Kent cycling pub and cafe hosts beer & bike themed Oktoberfest

The Freewheel near Faversham opened in May this year

A pub in Kent that is aimed at cyclists is to hold its inaugural Oktoberfest this weekend, themed around beer (of course), food and last but not least bicycles.

The Freewheel Pub and Cycling Café in Graveney, near Faversham, was opened in May this year by Adrian Oliver, who is the founder of Kent-based cycle training company, CyclingAge.

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Its inaugural Freewheel Oktoberfest will get under way at 10am on Saturday 17 October and continues until 11pm on Sunday evening, with part of its focus on craft beers and ciders from across the county known as the Garden of England.

The weekend, which is free to attend and will feature family entertainment as well camping facilities and as locally-sourced food, also has a very strong bike theme, as Mr Oliver explained.

“There are a number of reasons why I set up Oktoberfest. In the United States Craft Beer & Craft Bicycles is becoming increasing popular and developing hand in hand.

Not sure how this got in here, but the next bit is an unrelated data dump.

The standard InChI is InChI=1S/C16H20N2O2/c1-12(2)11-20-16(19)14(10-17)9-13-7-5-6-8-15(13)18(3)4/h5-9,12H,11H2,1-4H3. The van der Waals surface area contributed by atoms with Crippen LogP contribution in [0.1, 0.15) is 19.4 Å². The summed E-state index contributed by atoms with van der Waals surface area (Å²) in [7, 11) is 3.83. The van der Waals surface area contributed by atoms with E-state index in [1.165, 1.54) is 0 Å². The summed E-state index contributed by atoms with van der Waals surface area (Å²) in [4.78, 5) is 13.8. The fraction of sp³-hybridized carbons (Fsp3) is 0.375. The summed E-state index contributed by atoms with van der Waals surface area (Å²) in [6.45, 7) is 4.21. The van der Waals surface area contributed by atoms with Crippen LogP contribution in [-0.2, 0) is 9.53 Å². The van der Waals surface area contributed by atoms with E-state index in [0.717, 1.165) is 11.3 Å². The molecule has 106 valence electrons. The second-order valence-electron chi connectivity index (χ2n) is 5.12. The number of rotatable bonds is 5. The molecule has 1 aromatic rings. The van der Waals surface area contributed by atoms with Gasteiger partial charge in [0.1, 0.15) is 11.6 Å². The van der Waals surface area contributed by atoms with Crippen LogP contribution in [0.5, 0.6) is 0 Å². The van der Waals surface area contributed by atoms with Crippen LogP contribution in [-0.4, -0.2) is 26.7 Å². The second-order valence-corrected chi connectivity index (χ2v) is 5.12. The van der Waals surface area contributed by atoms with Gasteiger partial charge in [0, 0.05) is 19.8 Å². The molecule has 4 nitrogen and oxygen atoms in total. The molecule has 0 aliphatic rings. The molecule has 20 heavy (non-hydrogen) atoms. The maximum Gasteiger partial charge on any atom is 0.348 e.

“This gave me the inspiration to set up the Freewheel’s own Craft Beer & Craft Bicycle festival which offers people something rather unique.

“Firstly the opportunity to taste beers which are made locally and full of flavour and secondly to make cyclists aware that they don’t have to buy mass-produced bicycles, instead they can have something a little different that is bespoke.”

Bikes and components will be on show from businesses including frame builders Timmy Rowan of Rowan Frameworks, Caren Hartley of Hartley Cycles and Felix Fried of Shed 6, while there will also be accessories available to buy.

More information is available on the pub’s website and Facebook page and you can also download the event flyer below.

The Freewheel Cycling Pub and Café, Head Hill Road, Graveney, Nr Faversham, Kent ME13 9DE Tel: 01795 538143

Simon has been news editor at since 2009, reporting on 10 editions and counting of pro cycling’s biggest races such as the Tour de France, stories on issues including infrastructure and campaigning, and interviewing some of the biggest names in cycling. A law and languages graduate, published translator and former retail analyst, his background has proved invaluable in reporting on issues as diverse as cycling-related court cases, anti-doping investigations, and the bike industry. He splits his time between London and Cambridge, and loves taking his miniature schnauzer Elodie on adventures in the basket of her Elephant Bike.

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